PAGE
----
Cervical Pathology and Infection in Nomadic and Non-nomadic Women in Southern Iran

Keshavarz, Homa (2002). Cervical Pathology and Infection in Nomadic and Non-nomadic Women in Southern Iran. PhD thesis The Open University.

DOI: https://doi.org/10.21954/ou.ro.0000fbd8

Abstract

Background: In 1990, a study of the reproductive habits and cervical pathology in women of the Qashgha’i nomadic tribe, resulted in a high prevalence of cervicitis. This led us: to explore the likely infectious agents responsible for such a high prevalence; to assess the difference in cervicitis rates between nomadic and non-nomadic populations in the same area ; to determine the risk factors for and the relationship between cervicitis and bacterial vaginosis (BV)
Method and materials: In 1996-1997 a study was carried out of 839 married women of the QashghaT tribe, 274 of the Lor nomadic tribe, and 388 non-nomadic urban women in southern Iran. A gynaecological examination. Pap smear and vaginal secretion for assessing cervicitis and BV by gram staining respectively were performed. Data were analysed by univariate and multiple logistic regression first with cervicitis as the outcome, then with BV as the outcome. Backward stepwise regression was used to assess multivariate effects on risk of cervicitis.
Results: Overall, the prevalence of cervicitis was 88% among Qashgha'i women, 85% in the Lor and 71% in the urban population. There was a significantly lower number of cervicitis cases in those over 40 years old (p = 0.004) and in those with a history of postpartum bleeding in Qashgha’i women. In the Lor tribe, the predictors were an increased risk after more than four pregnancies (p < 0.01) and the use of any contraception (p < 0.002). Among the urban population, the risk of cervicitis was increased with the use of oral contraceptive previously (p = 0.03) or currently (p = 0.01). BV was strongly associated with cervicitis, with a relatively high attributable risk.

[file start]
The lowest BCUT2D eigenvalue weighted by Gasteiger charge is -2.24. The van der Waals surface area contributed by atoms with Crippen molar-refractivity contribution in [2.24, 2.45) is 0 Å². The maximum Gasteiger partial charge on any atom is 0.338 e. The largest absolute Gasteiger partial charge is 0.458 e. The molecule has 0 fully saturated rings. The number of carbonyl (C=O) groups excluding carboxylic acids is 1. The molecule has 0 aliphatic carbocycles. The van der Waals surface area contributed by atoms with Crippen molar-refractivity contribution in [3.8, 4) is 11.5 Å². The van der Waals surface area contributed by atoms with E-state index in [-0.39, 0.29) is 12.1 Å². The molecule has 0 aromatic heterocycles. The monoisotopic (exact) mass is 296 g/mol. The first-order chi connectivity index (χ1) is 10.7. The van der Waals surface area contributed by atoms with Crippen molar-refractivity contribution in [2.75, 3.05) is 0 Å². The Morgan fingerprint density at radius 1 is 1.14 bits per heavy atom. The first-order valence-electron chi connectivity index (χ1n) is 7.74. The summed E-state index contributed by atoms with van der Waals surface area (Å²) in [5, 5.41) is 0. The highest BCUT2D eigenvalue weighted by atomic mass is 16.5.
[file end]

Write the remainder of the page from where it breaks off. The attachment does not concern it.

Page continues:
Discussion: Both sexual and childbirth exposures may be associated with cervicitis in these populations. We found a very strong positive association between bacterial vaginosis and cervicitis. Bacterial vaginosis was a powerful risk factor for cervicitis even after adjustment for other risk factors for cervicitis. Attributable risks were also high, suggesting that bacterial vaginosis may be implicated in 60% of cases of severe cervicitis cases. Both cervicitis and bacterial vaginosis are known to be associated with chlamydia. We found a strong positive association between high levels of histiocytes and presence of cervicitis (RR=8.69). Even taking account of the imprecision of this as an indicator of chlamydial infection, it is strongly suggestive of chlamydia as a major cause of this high rate of cervicitis.
Recommendation: In terms of the reproductive health status of the populations studied, the cervical inflammation is not only widespread, but also had a strong association with BV in all three populations. Abscence of dyskariosis, a high level of bacterial vaginosis, a strong association between cervical inflammation and BV, and a strong positive association between high level of histiocytes and the presence of cervicitis suggest that chlamydia is largely responsible for the cervicitis in the population. This should be verified by definitive testing and rectified by treatment programmes.

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